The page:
Home Depot shares rise after earnings top estimates, helped by strong holiday and appliance sales

Key Points
  • Home Depot topped Wall Street's expectations for the fourth quarter, but it had lower revenue than a year earlier.
  • The home improvement retailer's margins are under pressure as it spends about $11 billion to integrate its stores and online business.
  • Company executives said this year will be its peak year of investment.
Retail analyst breaks down Home Depot's earnings beat
Retail analyst breaks down Home Depot's earnings beat

Home Depot on Tuesday beat Wall Street's earnings expectations for the fourth quarter, boosted by a strong holiday season and above average sales of appliances.

The Atlanta-based home improvement retailer has been focused on integrating its brick-and-mortar stores and its online business. It's in the middle of a three-year, $11 billion investment program. Home Depot CEO Craig Minear said results from the quarter show those investments are paying off.

He said Home Depot has stepped up its digital shopping experience, such as adding better search functionality to its website and in-store labels that allow customers to read an item's digital ratings. Home Depot had one of its biggest single days of mobile app downloads in December, after it launched a new marketing campaign.

"We're excited about our e-commerce business as part of a whole interconnected retail strategy," Craig Menear said in an earnings call. "We believe that the front door of our store is now in the customer's pocket, it's on the job site, that most of our customer's shopping experience actually starts in the digital world even if it finishes in the physical world."

He said over 50% of the time customers choose to pick up their online orders in store.

Here's what the company reported compared with what analysts expected for Home Depot's fiscal fourth quarter, based on Refinitiv data:

  • Earnings per share: $2.28 vs. $2.10, expected
  • Revenue: $25.78 billion vs. $25.76 billion, expected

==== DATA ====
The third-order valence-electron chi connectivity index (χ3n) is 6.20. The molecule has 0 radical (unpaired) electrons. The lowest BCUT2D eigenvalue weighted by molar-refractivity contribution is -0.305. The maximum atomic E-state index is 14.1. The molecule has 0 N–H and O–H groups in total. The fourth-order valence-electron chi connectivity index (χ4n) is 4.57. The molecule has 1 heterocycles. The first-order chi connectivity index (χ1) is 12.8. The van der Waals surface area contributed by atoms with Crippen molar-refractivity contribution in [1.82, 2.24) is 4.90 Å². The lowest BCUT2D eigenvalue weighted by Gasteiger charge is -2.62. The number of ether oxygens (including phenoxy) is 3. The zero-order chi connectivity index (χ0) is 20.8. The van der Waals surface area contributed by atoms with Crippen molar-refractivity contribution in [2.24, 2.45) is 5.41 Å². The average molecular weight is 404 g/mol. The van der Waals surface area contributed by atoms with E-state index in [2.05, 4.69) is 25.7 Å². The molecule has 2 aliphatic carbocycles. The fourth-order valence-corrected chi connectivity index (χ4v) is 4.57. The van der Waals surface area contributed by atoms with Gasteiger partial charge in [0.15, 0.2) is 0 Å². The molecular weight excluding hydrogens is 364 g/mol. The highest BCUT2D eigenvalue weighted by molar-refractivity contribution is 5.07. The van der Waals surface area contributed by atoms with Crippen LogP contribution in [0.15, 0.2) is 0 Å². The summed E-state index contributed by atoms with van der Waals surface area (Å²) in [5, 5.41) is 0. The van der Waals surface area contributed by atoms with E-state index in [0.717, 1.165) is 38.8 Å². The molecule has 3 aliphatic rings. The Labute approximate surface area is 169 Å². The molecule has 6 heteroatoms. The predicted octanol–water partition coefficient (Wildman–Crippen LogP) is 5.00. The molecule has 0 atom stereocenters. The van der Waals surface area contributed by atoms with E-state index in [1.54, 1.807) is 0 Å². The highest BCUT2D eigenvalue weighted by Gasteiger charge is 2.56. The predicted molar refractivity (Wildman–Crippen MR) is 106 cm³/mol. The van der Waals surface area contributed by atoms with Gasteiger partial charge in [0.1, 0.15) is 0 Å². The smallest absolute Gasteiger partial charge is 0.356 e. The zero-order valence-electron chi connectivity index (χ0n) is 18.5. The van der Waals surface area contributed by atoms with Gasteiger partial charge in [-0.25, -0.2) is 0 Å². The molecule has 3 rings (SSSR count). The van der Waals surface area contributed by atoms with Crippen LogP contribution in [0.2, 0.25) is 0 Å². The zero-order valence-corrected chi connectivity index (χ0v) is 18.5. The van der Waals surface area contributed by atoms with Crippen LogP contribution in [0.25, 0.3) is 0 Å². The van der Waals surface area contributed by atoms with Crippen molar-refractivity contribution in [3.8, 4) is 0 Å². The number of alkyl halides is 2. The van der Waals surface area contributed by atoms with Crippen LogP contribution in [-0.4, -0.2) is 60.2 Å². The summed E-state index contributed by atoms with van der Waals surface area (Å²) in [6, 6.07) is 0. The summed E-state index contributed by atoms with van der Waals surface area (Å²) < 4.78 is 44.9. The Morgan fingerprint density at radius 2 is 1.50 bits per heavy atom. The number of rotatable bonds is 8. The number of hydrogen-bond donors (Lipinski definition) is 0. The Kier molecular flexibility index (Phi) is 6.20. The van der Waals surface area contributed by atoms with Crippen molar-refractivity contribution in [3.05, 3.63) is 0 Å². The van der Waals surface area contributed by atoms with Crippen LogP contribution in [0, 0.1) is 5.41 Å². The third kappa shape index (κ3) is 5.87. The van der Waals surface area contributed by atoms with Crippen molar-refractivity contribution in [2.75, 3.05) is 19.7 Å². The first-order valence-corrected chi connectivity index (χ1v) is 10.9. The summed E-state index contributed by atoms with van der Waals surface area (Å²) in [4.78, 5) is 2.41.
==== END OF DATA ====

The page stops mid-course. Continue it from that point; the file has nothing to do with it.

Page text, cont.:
• Same-store sales: 5.2% vs. up 4.8%, expected

The company got a bounce in the fourth quarter from holiday-related sales, including its gift center, artificial Christmas trees and other decor.

Home Depot's investments will peak this year, executives said. The company plans to spend $3.9 billion, up from $3.6 billion in 2019 and $3.3 billion in 2018. In December, Home Depot warned fiscal 2020 sales would be below Wall Street expectations and its margins would be pressured by its investments. The news sparked a selloff.

But shares have come back. Home Depot's stock was up more than 1% in trading Tuesday, and it has gained nearly 25% over the past 12 months, bring its market value to about $261.5 billion.

On Tuesday, Home Depot reiterated its forecast, which calls for total sales growth of 3.5% to 4% and same-store sales growth of 3.5% to 4%. It plans to open six new stores in 2020. It also increased its dividend by 10%.

For the fourth quarter that ended Feb. 2, Home Depot reported that net income rose 5.8% to $2.48 billion, or $2.28 a share, from $2.34 billion, or $2.09, a year earlier. Analysts surveyed by Refinitiv expected the company to earn $2.10 a share.

Revenue for the quarter fell 2.7% to $25.78 billion from $26.49 billion a year earlier but outpaced analyst estimates of $25.76 billion. Fiscal 2019 was a week shorter than fiscal 2018. Excluding the extra week of 2018, total sales would have increased nearly 4% for the quarter, the company said.

Home Depot's sales per square foot were $425.70, up nearly 3% from $414.17 a year earlier. Its average ticket also increased to $68.29, up about 4% from $65.59 a year earlier.

Home Depot's sales often reflect the strength of the housing market and the overall economy. U.S. homebuilding fell less than expected in January and permits rose to a near 13-year high. Homebuilder confidence was at a two-year high, too, according to a February survey.

Weather can also be a factor for the company. On an earnings call Tuesday, Home Depot executive vice president of merchandising Edward Decker said the mild winter in most parts of the country had a neutral effect. He said many professional homebuilders could continue their work, but stores sold fewer snowblowers and winter weather-related merchandise.

Menear said Home Depot's annual guidance does not include any effect from the coronavirus outbreak. He said 70% of the company's products are sourced from the U.S.

"Based on what we know today, we couldn't say that there would be a hit," he told investors on the call. But he added that the company is "working this day-to-day" and "putting plans in place to mitigate any risk going forward."

Home Depot is gearing up for spring, its busiest sales season. It said it plans to hire 80,000 additional employees, with many part-time hires staffing its garden center, on par with seasonal hiring in recent years.

Home Depot is the largest home improvement chain in the country. It has about 2,290 retail stores and more than 400,000 employees across the U.S., Canada, Mexico.

Read the full earnings release here.

Correction: An earlier version misstated the expected earnings in one reference. Refinitiv's survey projected $2.10 per share. The CEO's name was also spelled wrong.